Canelo Alvarez Rips Oscar De La Hoya: ‘I Don't Want Him in My Life’

A new chapter will be added to the saga of Saul "Canelo" Alvarez’s complicated relationship with Oscar De La Hoya when the undisputed super middleweight champion faces Jaime Munguia on May 4.

The Cinco de Mayo weekend showdown will mark the first time Alvarez and De La Hoya have been directly involved in a fight together since Alvarez sued Golden Boy and DAZN in 2020 and started a new career path as a promotional free agent.

De La Hoya and Golden Boy were largely responsible for building Alvarez’s profile for more than a decade, and for turning the Mexican fighter into a global superstar and top pay-per-view draw in the United States. 

But the relationship started to sour and show serious fractures after Alvarez signed a five-year, 11-fight contract with DAZN in October 2018. The deal was supposed to be worth at least $365 million.

After three fights, however, Alvarez and De La Hoya separated, and ever since, they’ve traded their share of snide insults and barbs along the way. 

As Alvarez (60-2-2, 39 KOs) prepares to face his fellow countryman Munguia (43-0, 34 KOs), who is co-promoted by De La Hoya and Fernando Beltran of Zanfer Promotions, he appears increasingly annoyed with De La Hoya’s involvement. 

“I'm not interested in being a friend to him. I'm good where I am,” Alvarez told BoxingScene. “I have nothing to do with him. I wish all the best for him, and that's it. But I don't want him in my life. I don't want him near me or close to me. I don't want those kinds of vibes in my life.”

Alvarez’s camp negotiated a deal directly with Beltran through PBC to stage the Munguia fight on Prime Video pay-per-view. The event will also be distributed on 

Before the fight was finalized, however, De La Hoya said he was looking forward to maintaining a working relationship with Alvarez. 

But after hearing Alvarez’s latest comments, De La Hoya clapped back.

“The only thing [Alvarez has] against me is my personal life,” De La Hoya told BoxingScene. “You want to keep kicking a man while he is down, at the time?”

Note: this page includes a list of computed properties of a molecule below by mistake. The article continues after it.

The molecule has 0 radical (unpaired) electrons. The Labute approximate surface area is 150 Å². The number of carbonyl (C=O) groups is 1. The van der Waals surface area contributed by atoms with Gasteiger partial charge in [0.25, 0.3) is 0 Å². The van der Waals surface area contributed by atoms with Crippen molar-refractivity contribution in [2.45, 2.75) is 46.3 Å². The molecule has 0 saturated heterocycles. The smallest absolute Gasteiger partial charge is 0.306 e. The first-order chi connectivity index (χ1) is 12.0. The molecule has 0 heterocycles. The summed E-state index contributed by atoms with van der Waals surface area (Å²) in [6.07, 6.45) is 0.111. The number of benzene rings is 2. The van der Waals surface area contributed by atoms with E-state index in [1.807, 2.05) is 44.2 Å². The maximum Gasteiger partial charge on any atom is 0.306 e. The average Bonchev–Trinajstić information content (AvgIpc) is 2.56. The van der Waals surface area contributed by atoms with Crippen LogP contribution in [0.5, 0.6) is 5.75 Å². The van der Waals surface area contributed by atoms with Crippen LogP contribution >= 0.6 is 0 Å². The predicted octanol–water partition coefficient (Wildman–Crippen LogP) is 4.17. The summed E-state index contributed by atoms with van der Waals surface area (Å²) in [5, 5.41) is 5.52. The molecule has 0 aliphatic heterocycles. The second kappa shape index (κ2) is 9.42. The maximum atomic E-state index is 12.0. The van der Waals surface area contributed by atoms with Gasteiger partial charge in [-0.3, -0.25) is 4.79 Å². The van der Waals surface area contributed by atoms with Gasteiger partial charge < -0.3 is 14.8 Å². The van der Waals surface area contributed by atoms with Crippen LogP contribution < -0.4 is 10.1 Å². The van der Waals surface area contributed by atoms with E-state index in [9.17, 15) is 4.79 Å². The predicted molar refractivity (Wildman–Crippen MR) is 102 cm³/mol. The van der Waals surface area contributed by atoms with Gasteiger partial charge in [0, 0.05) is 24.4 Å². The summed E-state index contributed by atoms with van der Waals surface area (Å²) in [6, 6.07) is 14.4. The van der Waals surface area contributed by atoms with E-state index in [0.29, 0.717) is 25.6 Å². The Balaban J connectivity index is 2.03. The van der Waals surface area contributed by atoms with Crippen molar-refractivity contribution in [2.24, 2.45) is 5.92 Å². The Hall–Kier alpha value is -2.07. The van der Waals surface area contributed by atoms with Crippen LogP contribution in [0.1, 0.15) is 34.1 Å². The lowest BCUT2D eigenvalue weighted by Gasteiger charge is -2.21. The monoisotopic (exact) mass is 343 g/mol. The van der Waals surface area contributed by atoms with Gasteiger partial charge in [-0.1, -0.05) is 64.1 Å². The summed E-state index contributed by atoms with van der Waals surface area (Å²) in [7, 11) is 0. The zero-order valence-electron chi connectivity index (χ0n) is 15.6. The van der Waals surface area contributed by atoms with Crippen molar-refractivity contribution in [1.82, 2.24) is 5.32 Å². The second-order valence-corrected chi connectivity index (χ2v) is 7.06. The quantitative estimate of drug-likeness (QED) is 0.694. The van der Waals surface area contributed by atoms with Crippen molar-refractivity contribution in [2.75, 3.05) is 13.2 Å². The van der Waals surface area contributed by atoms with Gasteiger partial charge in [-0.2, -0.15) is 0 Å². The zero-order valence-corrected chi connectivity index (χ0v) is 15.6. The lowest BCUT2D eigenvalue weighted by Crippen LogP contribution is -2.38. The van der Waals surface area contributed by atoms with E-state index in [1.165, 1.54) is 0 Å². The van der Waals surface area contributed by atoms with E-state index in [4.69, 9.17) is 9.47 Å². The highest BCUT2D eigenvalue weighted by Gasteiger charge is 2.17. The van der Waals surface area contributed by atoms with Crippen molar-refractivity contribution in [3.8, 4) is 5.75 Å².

De La Hoya was seemingly referencing the lowlights of his life, which were documented in detail last year during a two-part documentary. In 2013, De La Hoya returned to rehab to deal with substance abuse problems during the week of Alvarez’s fight against Floyd Mayweather Jr. 

“I never talk s*** about [Alvarez] in his personal life. I keep it to boxing,” said De La Hoya. “That's what I know. I have every right to criticize because I have been there as a 10-time world champion in six divisions. I know what's going on inside the ring. If he wants to attack me in my personal life, then shame on him.”

During the Alvarez-Munguia promotion, De La Hoya quipped that the press conference was boring like Alvarez’s fights. Before the event took place, De La Hoya said there was an attempt to banish him from the build-up altogether. 

“Wait til I unleash,” De La Hoya teased, perhaps alluding to some of the fight-week promotional fire he has planned.

Alvarez, a four-division champion, answered back on the “boring” claims, adding that “saying stupid things” is all De La Hoya knows.

De La Hoya has previously stated that his beef with Alvarez began when he advised him to part ways with lifelong confidant and trainer Eddy Reynoso. 

Alvarez slammed De La Hoya at the time for his lack of loyalty, shortly before their last fight together, against Sergey Kovalev in 2019 – a tense and turbulent ride at the time between promoter and fighter.

In recent years, De La Hoya, a Hall of Famer, has even welcomed an actual fight against Alvarez.

Since the 51-year-old De La Hoya’s days of fighting are officially over, he’s pegging his 27-year-old pupil Munguia to get the job done instead, in what he believes is a fading Alvarez, at age 33.

“[Canelo is beatable] because of all the wear and tear,” said De La Hoya. “When Canelo was Munguia's age, he was a dangerous fighter. He still is, but it's like a new Ferrari versus a classic Ferrari. You can't push the classic Ferrari to the limit anymore.

“Jaime will be the next guy. He'll be the man. It'll be the passing of the torch [when he beats Alvarez]. We've had Canelo for some time, and he's in the fourth quarter of his career. Now is the time for the new blood and a new fighter to take the reins.”

Manouk Akopyan is a sports journalist, writer and broadcast reporter. He’s also a member of the Boxing Writers Association of America and the MMA Journalists Association. He can be reached on X (formerly Twitter), Instagram, LinkedIn and YouTube at @ManoukAkopyan, through email at manouk[dot]akopyan[at] or via